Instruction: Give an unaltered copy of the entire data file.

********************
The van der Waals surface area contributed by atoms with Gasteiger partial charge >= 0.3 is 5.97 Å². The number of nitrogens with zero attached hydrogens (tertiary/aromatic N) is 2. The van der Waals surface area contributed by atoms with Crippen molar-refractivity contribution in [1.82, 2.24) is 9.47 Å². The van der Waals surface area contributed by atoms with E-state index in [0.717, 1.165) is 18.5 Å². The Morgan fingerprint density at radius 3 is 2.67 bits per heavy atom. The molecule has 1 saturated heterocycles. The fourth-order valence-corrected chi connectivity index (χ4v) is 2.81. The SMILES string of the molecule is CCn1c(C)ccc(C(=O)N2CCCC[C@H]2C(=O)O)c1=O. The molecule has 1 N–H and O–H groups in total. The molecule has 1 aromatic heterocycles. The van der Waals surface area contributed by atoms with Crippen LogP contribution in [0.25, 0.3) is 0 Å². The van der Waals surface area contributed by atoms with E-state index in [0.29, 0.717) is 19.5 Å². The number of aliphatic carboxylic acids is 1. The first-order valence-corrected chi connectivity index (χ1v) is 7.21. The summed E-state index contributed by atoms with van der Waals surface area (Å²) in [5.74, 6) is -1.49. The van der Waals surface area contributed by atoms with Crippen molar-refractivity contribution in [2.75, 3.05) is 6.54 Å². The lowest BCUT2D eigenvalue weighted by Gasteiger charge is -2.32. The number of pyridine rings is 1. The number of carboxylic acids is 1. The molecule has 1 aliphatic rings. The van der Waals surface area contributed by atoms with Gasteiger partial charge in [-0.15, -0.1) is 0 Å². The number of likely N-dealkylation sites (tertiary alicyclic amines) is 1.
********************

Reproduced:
The van der Waals surface area contributed by atoms with Gasteiger partial charge >= 0.3 is 5.97 Å². The number of nitrogens with zero attached hydrogens (tertiary/aromatic N) is 2. The van der Waals surface area contributed by atoms with Crippen molar-refractivity contribution in [1.82, 2.24) is 9.47 Å². The van der Waals surface area contributed by atoms with E-state index in [0.717, 1.165) is 18.5 Å². The Morgan fingerprint density at radius 3 is 2.67 bits per heavy atom. The molecule has 1 saturated heterocycles. The fourth-order valence-corrected chi connectivity index (χ4v) is 2.81. The SMILES string of the molecule is CCn1c(C)ccc(C(=O)N2CCCC[C@H]2C(=O)O)c1=O. The molecule has 1 N–H and O–H groups in total. The molecule has 1 aromatic heterocycles. The van der Waals surface area contributed by atoms with Crippen LogP contribution in [0.25, 0.3) is 0 Å². The van der Waals surface area contributed by atoms with E-state index in [0.29, 0.717) is 19.5 Å². The number of aliphatic carboxylic acids is 1. The first-order valence-corrected chi connectivity index (χ1v) is 7.21. The summed E-state index contributed by atoms with van der Waals surface area (Å²) in [5.74, 6) is -1.49. The van der Waals surface area contributed by atoms with Crippen molar-refractivity contribution in [2.75, 3.05) is 6.54 Å². The lowest BCUT2D eigenvalue weighted by Gasteiger charge is -2.32. The number of pyridine rings is 1. The number of carboxylic acids is 1. The molecule has 1 aliphatic rings. The van der Waals surface area contributed by atoms with Gasteiger partial charge in [-0.15, -0.1) is 0 Å². The number of likely N-dealkylation sites (tertiary alicyclic amines) is 1.